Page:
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Predicting winning products (first appeared in InfoWorld)

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Among the many careers I want to try before I die — televangelist, rock star, college bar owner, psychic — is founding an organization to help a neglected group I’m part of. I’ve been planning it for some time: Sarcastics Anonymous. I’ll start the meetings.

“Hello, my name is Bob and I’m sarcastic,” I can hear myself say.

“What else is new?” I hear the assembled group respond.

I’ll probably never get SA off the ground. I need a 12-step program, but I’m stuck at two: (1) Notice something; and (2) snicker at it.

I need to stop before I sneer again. I’m especially vulnerable to self-improvement books. I want to write The Three Habits of Somewhat Effective People, and a satire of Life’s Little Instruction Book written in the mangled English you find in the instruction manuals of some Japanese products.

Most of all, I want to write When Good Things Happen to Bad People and its sequel, When Good Marketshare Happens to Bad Products.

Ever wonder why bad products win? The quadrant charts beloved of expensive market research companies don’t explain it. Neither does product quality, except to break a tie, nor customer stupidity.

Three factors determine the success or failure of any new technology product: What it will do for its customers; its affordability or lack of it; and how much disruption it causes. Here’s how it works:

Customers: Customers make buying decisions, as opposed to consumers, who make use of products. The two are distinct. For a new product to succeed it must do something useful for the customer … in other words, the customer and consumer must be the same.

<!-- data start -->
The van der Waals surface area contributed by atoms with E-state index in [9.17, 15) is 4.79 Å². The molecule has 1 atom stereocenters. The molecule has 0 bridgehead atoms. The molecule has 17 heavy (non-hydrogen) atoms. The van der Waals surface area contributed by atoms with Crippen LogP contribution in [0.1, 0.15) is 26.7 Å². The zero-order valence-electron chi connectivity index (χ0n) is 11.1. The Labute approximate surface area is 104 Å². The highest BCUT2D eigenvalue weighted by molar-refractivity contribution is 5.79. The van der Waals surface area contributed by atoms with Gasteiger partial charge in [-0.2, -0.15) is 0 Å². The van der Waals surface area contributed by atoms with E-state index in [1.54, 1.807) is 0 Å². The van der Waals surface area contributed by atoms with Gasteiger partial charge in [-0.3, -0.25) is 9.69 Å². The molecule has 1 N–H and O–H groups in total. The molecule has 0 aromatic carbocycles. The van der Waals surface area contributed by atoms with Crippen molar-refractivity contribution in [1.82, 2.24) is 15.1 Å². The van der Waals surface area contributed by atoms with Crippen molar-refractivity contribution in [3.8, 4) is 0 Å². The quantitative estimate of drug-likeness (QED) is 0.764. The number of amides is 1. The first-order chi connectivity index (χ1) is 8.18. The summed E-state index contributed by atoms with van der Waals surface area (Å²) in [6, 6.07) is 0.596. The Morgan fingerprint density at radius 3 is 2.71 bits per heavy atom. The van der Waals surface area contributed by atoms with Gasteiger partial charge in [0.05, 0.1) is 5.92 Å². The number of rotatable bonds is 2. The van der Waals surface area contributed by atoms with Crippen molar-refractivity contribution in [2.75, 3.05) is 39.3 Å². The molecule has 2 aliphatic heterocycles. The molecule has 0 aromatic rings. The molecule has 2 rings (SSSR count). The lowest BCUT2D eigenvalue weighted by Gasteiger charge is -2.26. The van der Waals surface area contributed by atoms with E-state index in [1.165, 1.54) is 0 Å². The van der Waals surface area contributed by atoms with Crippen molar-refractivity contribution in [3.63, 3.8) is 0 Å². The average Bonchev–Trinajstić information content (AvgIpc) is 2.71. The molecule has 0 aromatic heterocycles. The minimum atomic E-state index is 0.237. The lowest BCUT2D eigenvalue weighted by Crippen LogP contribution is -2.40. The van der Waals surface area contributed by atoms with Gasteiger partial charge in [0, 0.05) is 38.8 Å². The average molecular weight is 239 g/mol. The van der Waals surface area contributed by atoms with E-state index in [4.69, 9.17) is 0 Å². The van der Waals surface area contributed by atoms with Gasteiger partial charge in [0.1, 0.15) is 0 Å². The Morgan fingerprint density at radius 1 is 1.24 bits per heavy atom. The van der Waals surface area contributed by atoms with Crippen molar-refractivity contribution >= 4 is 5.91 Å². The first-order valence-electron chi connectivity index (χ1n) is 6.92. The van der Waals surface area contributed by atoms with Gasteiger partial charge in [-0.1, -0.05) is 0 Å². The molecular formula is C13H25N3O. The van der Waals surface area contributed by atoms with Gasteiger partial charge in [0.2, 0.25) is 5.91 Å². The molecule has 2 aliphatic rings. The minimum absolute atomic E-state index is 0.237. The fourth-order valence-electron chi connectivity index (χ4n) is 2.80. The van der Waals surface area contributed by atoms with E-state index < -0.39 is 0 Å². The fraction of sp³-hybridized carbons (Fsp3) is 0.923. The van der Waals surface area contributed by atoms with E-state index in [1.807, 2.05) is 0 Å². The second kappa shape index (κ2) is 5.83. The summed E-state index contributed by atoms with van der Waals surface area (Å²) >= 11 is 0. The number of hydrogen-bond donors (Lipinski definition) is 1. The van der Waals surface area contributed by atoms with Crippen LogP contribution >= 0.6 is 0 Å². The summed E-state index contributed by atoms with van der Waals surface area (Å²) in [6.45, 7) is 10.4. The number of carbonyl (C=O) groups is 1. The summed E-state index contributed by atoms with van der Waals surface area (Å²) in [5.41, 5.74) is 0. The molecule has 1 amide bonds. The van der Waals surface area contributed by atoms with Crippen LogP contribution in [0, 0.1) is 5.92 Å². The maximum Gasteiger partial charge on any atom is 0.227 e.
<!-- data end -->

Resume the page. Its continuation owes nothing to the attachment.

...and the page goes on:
Think about the ill-fated OS/2 in this light. IBM defined the IS director as its customer, positioning OS/2 as a stable platform for client/server applications. The customer wasn’t the consumer. That was the end-user, for whom OS/2 provided negligible benefit.

Affordability: New products are risks. High prices make them riskier. Consider Lotus Notes, so expensive in its early, critical years that “Doing Nothing,” its only competitor, had about 50 times more market share.

Disruption: Disruptive products, those that don’t get along well with the installed base, are guaranteed losers. Bet against them.

There are two ways new products can be non-disruptive. One is to avoid touching the installed base. Early PCs were like this. Alone they sat on end-user desks (end-users were both customer and consumer for these affordable devices), connected to nothing.

The other way to be non-disruptive is to integrate smoothly into the existing environment, creating a smooth migration path. The early NetWare, for example, was invisible. F: behaved much as the C: end-users already knew; LPT1: simply went to a better printer.

Windows was another spectacularly successful example. Version 2.0 looked like a GUI toolkit to developers, saving them work. End-users didn’t even have to install it — it shipped as a run-time environment with Windows applications, loading and unloading with PageMaker, Word, and Excel. Version 3 remained non-disruptive but in a different way, running DOS applications transparently instead of only loading when needed.

Oh yeah, those versions logged onto NetWare just fine — mostly, they didn’t know it was there.

Compare Windows with the early OS/2, vying for control of the GUI operating system market space. OS/2 made you throw out your hardware. IBM told you so, hinting broadly that OS/2’s true power couldn’t be unleashed without Micro Channel. Your software? OS/2’s DOS “compatibility box” was useless, so you had to start over with a new OS/2-specific word processor and spreadsheet. Log onto NetWare? Sure, using a new, immature technology, not the tried-and-true drivers everyone already knew.

(IBM did a great job, though, compared with Next. Next had no identifiable customer or consumer, cost a ton, and integrated with nothing at all. It had “Market Failure Guaranteed” stamped on the side of every box.)

“What makes you the expert?” I hear some of you ask sarcastically.

Nothing. I’m applying a old, well-worn marketing principle: Make buying from you easy.

So don’t sneer at me — save it for the venture capitalists who squandered billions ignoring this simple rule.

A fool and his money, after all …